Thanks for the advice, I have new crush sleeves and seals for the reassembly. Luckily the toyota dealership in my town could get the nut that I needed so it should be back together soonThey're likely still available new from Mark @ Vancouver Toyota. If not, they can be tapped and reused. You'll just be staking it in place once the proper bearing preload is set. If you had the stub axle out, you should have used a new crush sleeve and/or added a thin shim to compensate for the amount it was already crushed. I do have the height of new ones somewhere if needed. It's much easier to have the axle pressed just about all the way in, leaving a few thousandths of end play and then tightening the nut to achieve the proper preload. If and only if you took this apart to regrease the bearings and reassembled it with the same bearings, your preload will probably be OK with the nut retightened to the same place. But it would have been better to have measured the torque on that nut before removing it.
Because this is such a PITA to do, no one chooses to do it unless there's a problem or for a 5 lug conversion. Most of our cars have never had a problem in this area and have never been apart. If you replaced the bearings, just bite the bullet and remove that lower arm and have the axle pressed almost all the way in. Many years ago, I made a tool to pull the axle in properly that mimics the special tool Toyota recommends. I had to do the repair when I was home over a weekend as that was my only choice. One of the trailing arms had been replaced after an accident and the bearings failed a couple of years later because they hadn't been properly set up. Unfortunately we had moved out of state so taking it back to the shop that did the work just wasn't an option. My repair lasted 25+ years and would likely still be fine. But I decided to go 5 lug to make wheel options much cheaper and more plentiful.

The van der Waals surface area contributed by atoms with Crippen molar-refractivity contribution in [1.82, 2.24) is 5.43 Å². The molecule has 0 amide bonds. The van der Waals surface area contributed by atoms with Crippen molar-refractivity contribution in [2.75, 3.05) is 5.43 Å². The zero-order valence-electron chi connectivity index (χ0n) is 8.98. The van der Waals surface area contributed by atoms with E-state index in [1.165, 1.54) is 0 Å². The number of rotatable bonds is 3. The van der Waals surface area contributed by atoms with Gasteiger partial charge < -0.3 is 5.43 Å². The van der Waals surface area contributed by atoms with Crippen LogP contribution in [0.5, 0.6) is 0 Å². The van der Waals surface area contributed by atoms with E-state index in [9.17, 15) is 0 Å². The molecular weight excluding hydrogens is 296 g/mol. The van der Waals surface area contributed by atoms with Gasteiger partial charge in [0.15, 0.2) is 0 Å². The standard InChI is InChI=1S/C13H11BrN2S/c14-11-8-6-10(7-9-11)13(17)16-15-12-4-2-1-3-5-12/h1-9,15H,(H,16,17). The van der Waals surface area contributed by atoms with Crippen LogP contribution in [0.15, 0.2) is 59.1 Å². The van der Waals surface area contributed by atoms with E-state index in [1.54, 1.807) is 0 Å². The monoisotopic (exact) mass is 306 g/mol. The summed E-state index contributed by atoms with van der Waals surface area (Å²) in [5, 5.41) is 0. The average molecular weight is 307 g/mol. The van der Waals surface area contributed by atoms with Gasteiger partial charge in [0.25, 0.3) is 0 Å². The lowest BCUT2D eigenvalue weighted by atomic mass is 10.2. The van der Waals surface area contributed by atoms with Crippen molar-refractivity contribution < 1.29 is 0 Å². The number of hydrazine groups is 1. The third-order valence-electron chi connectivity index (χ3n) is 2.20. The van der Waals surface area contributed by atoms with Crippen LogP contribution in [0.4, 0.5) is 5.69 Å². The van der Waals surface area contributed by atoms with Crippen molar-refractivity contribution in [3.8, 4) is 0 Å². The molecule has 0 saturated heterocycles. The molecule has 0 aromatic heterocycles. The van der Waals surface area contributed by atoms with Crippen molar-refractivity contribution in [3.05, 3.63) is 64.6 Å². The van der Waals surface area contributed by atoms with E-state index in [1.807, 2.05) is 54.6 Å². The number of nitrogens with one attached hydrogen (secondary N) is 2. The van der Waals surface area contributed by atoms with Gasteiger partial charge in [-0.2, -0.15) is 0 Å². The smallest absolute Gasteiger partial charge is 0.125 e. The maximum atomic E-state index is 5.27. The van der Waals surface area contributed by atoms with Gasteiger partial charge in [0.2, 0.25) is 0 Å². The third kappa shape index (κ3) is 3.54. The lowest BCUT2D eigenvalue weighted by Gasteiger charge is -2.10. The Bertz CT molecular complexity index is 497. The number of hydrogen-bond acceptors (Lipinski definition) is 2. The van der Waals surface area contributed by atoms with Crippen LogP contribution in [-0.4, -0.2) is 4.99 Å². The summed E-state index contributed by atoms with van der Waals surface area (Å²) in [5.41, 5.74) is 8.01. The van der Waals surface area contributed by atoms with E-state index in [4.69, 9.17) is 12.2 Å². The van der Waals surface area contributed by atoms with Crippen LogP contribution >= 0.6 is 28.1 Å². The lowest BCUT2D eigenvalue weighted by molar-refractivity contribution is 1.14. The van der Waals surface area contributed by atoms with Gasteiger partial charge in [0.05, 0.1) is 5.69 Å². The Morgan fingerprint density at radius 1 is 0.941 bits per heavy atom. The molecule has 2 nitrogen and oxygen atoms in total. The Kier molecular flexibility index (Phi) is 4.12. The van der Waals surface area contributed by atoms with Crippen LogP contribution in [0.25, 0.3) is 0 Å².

When I swapped in 5 lug stub axles, I had a buddy with a huge press press them in until there was a few thousandths of endplay still. A machine shop could do the same. Then I torqued the nut until I got the proper bearing preload. If this isn't done properly, you'll be doing it again soon. And the nut won't pull the axle in without stripping. It's just not made for that.
There's a couple of very detailed threads on this and you should search for them. They're even more detailed than the factory TSRM and could save you time and headaches down the road. Hope this helps.
Incidentally, I do have a nut you could use as well as the tool I made to pull the axle in. But I really think you should just remove the trailing arm and have a shop press it ALMOST all of the way in. I don't think new crush sleeves are available anymore so I can provide the height of a new one so a proper shim can be used with your used crush sleeve.
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